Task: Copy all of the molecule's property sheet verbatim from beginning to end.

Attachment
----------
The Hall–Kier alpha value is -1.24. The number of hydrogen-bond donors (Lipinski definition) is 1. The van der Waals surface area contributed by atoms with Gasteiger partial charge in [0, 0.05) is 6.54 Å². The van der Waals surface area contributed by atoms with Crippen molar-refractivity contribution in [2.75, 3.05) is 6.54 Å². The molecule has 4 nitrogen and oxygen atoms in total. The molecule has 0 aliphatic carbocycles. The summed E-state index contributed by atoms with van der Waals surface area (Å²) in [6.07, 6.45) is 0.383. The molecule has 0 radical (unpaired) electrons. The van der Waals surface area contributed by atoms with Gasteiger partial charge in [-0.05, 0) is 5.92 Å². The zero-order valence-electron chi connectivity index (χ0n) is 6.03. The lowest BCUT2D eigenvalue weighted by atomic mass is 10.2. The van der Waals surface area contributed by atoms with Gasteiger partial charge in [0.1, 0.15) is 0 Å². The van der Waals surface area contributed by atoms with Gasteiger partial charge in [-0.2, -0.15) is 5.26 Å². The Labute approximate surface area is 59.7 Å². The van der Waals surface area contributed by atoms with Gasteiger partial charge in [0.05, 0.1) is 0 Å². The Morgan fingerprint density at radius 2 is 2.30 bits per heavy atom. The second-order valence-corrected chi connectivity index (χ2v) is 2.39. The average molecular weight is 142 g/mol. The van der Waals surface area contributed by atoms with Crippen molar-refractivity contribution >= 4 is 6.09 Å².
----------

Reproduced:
The Hall–Kier alpha value is -1.24. The number of hydrogen-bond donors (Lipinski definition) is 1. The van der Waals surface area contributed by atoms with Gasteiger partial charge in [0, 0.05) is 6.54 Å². The van der Waals surface area contributed by atoms with Crippen molar-refractivity contribution in [2.75, 3.05) is 6.54 Å². The molecule has 4 nitrogen and oxygen atoms in total. The molecule has 0 aliphatic carbocycles. The summed E-state index contributed by atoms with van der Waals surface area (Å²) in [6.07, 6.45) is 0.383. The molecule has 0 radical (unpaired) electrons. The van der Waals surface area contributed by atoms with Gasteiger partial charge in [-0.05, 0) is 5.92 Å². The zero-order valence-electron chi connectivity index (χ0n) is 6.03. The lowest BCUT2D eigenvalue weighted by atomic mass is 10.2. The van der Waals surface area contributed by atoms with Gasteiger partial charge in [0.1, 0.15) is 0 Å². The van der Waals surface area contributed by atoms with Gasteiger partial charge in [-0.2, -0.15) is 5.26 Å². The Labute approximate surface area is 59.7 Å². The van der Waals surface area contributed by atoms with Gasteiger partial charge in [0.05, 0.1) is 0 Å². The Morgan fingerprint density at radius 2 is 2.30 bits per heavy atom. The second-order valence-corrected chi connectivity index (χ2v) is 2.39. The average molecular weight is 142 g/mol. The van der Waals surface area contributed by atoms with Crippen molar-refractivity contribution >= 4 is 6.09 Å².